One key is making the implicit explicit. When we see kids smiling in response to others, point out how seeing someone else smile made them feel good; when we see that they enjoy our reaction to their artwork and gifts, praise them for being happy for us. Saying that “it’s better to give than receive,” may ring hollow — pointing out when children are actually experiencing the feeling of taking joy in giving is much more powerful.
Allowing children to own this ability and recognize it in themselves will also encourage it — helping them to define themselves as the kind of people who are happy for other people will make them feel like good people, too. Encouraging such an identity will reinforce other positive behaviors as well. Changing behavior to suit an identity you prefer is actually one of the easiest ways to make changes.
Further, rather than calling kids selfish or self-interested when they protest about someone else getting what seems like something better, reframe this as a concern for justice and ask them to look out for when what seems unfair is unfair in their own favor, too. Children who see themselves as being “bad” or “selfish” will unfortunately take on that identity, too — if they don’t recognize their own prosocial behavior, they can’t enhance it and may embrace a very negative view of their own desires and drives.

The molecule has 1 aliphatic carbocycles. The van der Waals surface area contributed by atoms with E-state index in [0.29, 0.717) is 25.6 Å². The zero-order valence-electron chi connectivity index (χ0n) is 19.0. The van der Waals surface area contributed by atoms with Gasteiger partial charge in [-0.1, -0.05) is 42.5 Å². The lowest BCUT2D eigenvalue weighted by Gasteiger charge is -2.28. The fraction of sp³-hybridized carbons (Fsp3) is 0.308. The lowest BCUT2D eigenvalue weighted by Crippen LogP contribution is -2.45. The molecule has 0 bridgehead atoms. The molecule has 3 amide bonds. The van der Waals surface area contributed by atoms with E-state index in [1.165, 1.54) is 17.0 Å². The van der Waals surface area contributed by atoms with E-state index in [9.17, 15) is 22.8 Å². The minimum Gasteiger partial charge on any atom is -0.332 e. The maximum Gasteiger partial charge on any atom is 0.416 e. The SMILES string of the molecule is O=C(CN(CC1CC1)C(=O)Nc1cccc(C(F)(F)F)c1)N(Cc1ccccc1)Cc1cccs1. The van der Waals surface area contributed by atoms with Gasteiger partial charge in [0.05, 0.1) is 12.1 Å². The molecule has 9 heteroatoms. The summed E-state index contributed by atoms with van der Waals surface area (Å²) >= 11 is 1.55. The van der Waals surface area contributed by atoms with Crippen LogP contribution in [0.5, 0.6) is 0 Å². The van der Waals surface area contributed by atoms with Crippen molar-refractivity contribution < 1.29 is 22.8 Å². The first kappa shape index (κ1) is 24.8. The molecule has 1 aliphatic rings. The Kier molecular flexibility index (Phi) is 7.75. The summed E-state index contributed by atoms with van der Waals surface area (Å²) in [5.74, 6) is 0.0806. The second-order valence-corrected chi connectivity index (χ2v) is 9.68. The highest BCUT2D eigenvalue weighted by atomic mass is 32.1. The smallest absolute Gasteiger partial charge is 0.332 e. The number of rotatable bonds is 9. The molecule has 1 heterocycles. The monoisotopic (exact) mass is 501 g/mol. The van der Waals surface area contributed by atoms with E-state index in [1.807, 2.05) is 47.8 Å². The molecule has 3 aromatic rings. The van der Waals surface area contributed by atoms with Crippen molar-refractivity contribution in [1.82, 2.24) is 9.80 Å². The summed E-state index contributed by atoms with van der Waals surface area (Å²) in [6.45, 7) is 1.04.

Sadly, as a society, for centuries we have embraced a view of human nature that is selfish and competitive — with evolution being described as a contest in which the most ruthless are always likely to be the winners. In fact, research is now showing that, at least in humans, kindness is also a critical part of fitness.
For one, both men and women typically describe kindness as one of the top three characteristics they seek in a mate (sense of humor and intelligence are the other top two picks; gender differences in valuing attractiveness and resources come lower on the list).
Second, the ability to nurture and connect is critical for the survival of human children: in hunter/gatherer societies, the presence of older siblings and grandmothers can be even more important to child survival than the presence of fathers according to Sarah Hrdy’s research, suggesting that cooperation in childrearing made genetic survival more likely — not competition.
This means that human nature isn’t the selfish, sociopathic murk we’ve been told it is. While we are certainly no angels, our altruistic side is equally real. To create a more empathetic world, we need to own this as adults as we teach it to our kids.